Difference between revisions of "Catalogue"

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The catalogue is a simple way to keep track of the work that has been done on groups of tomograms. This work normally aims at the definition of positions (and possibly orientations) inside each tomogram, so that subvolumes can be defined and cropped, to produce an unique [[data folder]] with its corresponding [[table]] that can be feed into a [[alignment project|project]] for [[alignment]] or [[classification]].   
 
The catalogue is a simple way to keep track of the work that has been done on groups of tomograms. This work normally aims at the definition of positions (and possibly orientations) inside each tomogram, so that subvolumes can be defined and cropped, to produce an unique [[data folder]] with its corresponding [[table]] that can be feed into a [[alignment project|project]] for [[alignment]] or [[classification]].   

Revision as of 19:37, 16 March 2016


The catalogue is a simple way to keep track of the work that has been done on groups of tomograms. This work normally aims at the definition of positions (and possibly orientations) inside each tomogram, so that subvolumes can be defined and cropped, to produce an unique data folder with its corresponding table that can be feed into a project for alignment or classification.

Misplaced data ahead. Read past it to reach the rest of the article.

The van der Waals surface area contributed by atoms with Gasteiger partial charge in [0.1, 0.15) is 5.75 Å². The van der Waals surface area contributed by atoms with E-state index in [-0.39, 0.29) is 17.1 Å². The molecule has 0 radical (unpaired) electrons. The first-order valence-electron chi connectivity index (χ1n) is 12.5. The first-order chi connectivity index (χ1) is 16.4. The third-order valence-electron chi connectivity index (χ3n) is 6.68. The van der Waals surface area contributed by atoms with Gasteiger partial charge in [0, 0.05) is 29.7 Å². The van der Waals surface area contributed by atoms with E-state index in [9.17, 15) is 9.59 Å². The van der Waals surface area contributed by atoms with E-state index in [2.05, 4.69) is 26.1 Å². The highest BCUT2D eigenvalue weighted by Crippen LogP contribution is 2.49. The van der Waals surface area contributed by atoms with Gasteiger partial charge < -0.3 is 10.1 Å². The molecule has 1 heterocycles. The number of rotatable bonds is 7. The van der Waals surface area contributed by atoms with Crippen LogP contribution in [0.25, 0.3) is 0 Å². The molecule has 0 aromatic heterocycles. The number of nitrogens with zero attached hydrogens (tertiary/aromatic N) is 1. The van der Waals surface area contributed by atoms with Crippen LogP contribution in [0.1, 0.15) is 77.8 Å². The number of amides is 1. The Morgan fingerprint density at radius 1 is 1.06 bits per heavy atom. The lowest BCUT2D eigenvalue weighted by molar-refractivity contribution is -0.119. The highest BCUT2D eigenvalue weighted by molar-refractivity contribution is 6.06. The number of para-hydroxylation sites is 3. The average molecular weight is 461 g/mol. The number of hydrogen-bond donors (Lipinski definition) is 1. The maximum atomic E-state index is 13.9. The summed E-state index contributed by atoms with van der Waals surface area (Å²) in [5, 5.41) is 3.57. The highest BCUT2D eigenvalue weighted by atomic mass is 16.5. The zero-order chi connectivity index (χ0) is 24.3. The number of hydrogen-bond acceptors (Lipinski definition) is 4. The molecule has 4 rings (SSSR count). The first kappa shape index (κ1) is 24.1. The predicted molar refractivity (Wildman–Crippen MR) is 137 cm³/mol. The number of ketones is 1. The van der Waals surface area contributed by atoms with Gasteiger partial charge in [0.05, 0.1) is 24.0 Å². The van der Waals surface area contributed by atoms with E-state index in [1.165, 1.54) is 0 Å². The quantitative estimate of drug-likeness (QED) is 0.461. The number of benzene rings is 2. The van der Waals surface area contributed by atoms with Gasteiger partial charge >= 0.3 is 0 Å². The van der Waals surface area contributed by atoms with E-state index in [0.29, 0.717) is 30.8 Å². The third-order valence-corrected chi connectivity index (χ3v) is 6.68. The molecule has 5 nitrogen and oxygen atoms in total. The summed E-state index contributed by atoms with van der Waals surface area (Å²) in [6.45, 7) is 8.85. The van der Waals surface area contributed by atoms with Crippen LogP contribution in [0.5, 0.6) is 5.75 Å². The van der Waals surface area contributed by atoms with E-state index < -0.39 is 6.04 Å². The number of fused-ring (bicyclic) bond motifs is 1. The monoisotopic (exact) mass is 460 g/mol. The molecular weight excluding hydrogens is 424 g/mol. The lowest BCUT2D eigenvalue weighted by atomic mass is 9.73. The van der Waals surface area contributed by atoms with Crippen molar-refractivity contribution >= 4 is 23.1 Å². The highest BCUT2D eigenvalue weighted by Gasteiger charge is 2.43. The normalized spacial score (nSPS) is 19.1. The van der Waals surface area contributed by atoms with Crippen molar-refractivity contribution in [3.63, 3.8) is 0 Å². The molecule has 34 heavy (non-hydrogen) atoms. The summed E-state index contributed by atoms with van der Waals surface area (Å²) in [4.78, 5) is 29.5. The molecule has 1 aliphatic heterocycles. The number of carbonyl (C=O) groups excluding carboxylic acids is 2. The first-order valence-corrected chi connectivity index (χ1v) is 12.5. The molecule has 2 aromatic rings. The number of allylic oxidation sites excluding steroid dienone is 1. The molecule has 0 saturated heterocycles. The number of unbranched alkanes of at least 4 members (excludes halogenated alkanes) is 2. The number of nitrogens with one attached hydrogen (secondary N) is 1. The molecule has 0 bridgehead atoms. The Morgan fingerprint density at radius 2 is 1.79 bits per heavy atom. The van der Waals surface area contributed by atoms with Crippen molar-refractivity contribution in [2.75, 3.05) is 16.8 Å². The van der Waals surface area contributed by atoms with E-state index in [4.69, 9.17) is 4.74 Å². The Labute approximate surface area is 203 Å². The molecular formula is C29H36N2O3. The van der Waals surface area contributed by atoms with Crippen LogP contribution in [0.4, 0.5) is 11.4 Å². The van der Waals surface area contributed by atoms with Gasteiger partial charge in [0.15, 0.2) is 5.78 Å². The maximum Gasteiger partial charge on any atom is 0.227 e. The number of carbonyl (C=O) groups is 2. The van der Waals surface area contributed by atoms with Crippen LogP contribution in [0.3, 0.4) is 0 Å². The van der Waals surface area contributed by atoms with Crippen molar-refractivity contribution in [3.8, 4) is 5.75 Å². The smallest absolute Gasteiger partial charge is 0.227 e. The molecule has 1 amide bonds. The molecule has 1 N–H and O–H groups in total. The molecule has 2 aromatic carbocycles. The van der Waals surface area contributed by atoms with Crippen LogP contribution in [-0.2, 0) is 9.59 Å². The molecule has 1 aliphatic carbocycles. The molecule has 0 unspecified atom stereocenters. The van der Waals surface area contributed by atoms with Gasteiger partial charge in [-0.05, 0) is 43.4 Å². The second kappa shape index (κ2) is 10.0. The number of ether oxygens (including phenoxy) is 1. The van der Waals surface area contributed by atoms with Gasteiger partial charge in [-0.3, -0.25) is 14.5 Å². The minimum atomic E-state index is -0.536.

If you have already a set of subtomograms, you have already all the initial orientations you could reasonably extract from the tomograms and you don't want to extract the tomograms again, you probably don't need to define a catalogue. You already have all you need to start designing alignment projects.

Keeping a catalogue is not necessary for cropping particles out of your tomograms. The tools associated with the catalogue can easily be used independently at any stage. We however encourage you to organize your tomograms in a catalogue from the very beginning, as this induces a very smooth workflow and eliminates lengthy administrative overheads that are prone to happen on a later stage.